Mon, 7 December 2015
On Saturday, December 5, 2015, Father Michael McGhee preached a sermon on Telling the Truth for the Second Week of Advent.
Telling the truth is not just a matter of facts, but a way of life. A truthful life is characterized by patience, gentleness, forgiveness, to name just a few. Living a truthful life together means life will be a bit messy, but the freedom it offers a community makes the hard work worth it. There may not be a more fear inducing phrase in the Church than “speaking the truth in love.” Although the Apostle Paul used it to speak of how we grow up (Ephesians 4:15), in todays church, it usually means that you are about to get beat up by a list of your faults— and you can’t get angry because it was offered in “love”. “Being truthful is not only about speaking hard things, but discerning the whole picture with gentleness, humility, and patience. A person’s gifts and flaws often come packaged together, and it is important to discern the difference between weakness and wickedness.” (Pohl, Living into Community). To live truthfully means we must acknowledge our sin; however, we must tell the whole truth. We must speak of Grace.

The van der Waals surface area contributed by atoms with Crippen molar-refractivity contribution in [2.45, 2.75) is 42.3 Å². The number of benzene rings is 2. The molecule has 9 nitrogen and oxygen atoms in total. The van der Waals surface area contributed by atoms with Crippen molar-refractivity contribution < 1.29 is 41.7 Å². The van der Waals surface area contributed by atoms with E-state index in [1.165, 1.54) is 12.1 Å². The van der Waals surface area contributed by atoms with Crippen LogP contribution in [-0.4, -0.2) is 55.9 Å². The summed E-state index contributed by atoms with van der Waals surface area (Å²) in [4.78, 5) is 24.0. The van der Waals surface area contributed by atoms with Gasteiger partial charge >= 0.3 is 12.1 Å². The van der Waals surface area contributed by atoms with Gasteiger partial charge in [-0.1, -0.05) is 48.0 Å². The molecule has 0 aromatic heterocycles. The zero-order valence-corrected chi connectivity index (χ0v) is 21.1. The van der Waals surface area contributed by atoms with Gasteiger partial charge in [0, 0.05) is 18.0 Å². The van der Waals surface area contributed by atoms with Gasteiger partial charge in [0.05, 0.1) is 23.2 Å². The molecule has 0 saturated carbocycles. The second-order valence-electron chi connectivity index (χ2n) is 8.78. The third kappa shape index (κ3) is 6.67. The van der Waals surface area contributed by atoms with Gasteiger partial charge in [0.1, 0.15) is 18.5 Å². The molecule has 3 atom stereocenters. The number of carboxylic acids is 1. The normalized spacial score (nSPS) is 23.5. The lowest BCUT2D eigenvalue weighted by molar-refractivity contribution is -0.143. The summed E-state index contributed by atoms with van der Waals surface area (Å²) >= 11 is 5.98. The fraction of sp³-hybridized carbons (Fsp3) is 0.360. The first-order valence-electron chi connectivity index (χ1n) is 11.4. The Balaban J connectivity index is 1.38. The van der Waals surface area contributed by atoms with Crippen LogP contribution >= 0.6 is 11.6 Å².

The belief in an all-knowing God should inspire the search for truth; the awareness of our human limitations should make us modest about the claims that we have found it, however. We ‘know in part’ (1Corinthians 13:12) first because we are finite beings…. ‘We know in part,’ second, because our limited knowledge is shaped by the interests we pursue and filtered through the cultures and traditions we inhabit. - Miroslav Volf
Mon, 7 December 2015
On November 28, 2015, Father Michael McGhee preached a sermon on hospitality for the First Week of Advent.
In this first week of Advent, our focus turns to hospitality. Hospitality has always been a central Christian practice. Our welcoming of others is reflective of the Grace we received when God welcomed us as Sons and Daughters. Hospitality is not simply a matter of technique (fancy meals, lavish homes, special soaps in the bathroom no one ever gets to use). Jean Vanier offers, “Communities in which hospitality is a vibrant practice tap into deep human longings to belong, find a place to share one’s gifts, and be valued. The practice of hospitality reflects a willingness on the part of a community of people to be open to others and to their insights, needs, and contributions. Hospitable communities recognize that they are incomplete without other folks but also that they have a ‘treasure’ to share with them (Community and Growth).” So our practice of hospitality is not just a welcoming of people into our homes, but creating space for people to share the gifts God has given them. We seek to meet the needs of others not only in a physical sense, but also in a way that allows them to grow more fully into who God has created them to be.